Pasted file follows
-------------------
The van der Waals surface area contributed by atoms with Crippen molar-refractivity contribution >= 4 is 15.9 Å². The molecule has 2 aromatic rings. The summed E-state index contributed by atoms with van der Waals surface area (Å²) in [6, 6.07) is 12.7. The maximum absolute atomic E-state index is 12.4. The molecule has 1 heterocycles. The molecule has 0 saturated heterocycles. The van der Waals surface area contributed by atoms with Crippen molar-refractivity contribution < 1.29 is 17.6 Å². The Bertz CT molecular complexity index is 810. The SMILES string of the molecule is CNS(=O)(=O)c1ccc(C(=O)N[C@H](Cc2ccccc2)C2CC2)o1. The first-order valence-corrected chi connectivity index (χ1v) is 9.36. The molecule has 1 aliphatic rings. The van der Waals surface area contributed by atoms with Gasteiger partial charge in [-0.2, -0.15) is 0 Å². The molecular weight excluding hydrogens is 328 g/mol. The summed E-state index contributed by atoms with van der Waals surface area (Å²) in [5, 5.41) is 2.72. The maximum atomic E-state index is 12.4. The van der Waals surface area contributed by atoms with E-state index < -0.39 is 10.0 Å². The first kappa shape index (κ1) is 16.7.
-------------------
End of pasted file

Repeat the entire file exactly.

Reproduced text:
The van der Waals surface area contributed by atoms with Crippen molar-refractivity contribution >= 4 is 15.9 Å². The molecule has 2 aromatic rings. The summed E-state index contributed by atoms with van der Waals surface area (Å²) in [6, 6.07) is 12.7. The maximum absolute atomic E-state index is 12.4. The molecule has 1 heterocycles. The molecule has 0 saturated heterocycles. The van der Waals surface area contributed by atoms with Crippen molar-refractivity contribution < 1.29 is 17.6 Å². The Bertz CT molecular complexity index is 810. The SMILES string of the molecule is CNS(=O)(=O)c1ccc(C(=O)N[C@H](Cc2ccccc2)C2CC2)o1. The first-order valence-corrected chi connectivity index (χ1v) is 9.36. The molecule has 1 aliphatic rings. The van der Waals surface area contributed by atoms with Gasteiger partial charge in [-0.2, -0.15) is 0 Å². The molecular weight excluding hydrogens is 328 g/mol. The summed E-state index contributed by atoms with van der Waals surface area (Å²) in [5, 5.41) is 2.72. The maximum atomic E-state index is 12.4. The van der Waals surface area contributed by atoms with E-state index < -0.39 is 10.0 Å². The first kappa shape index (κ1) is 16.7.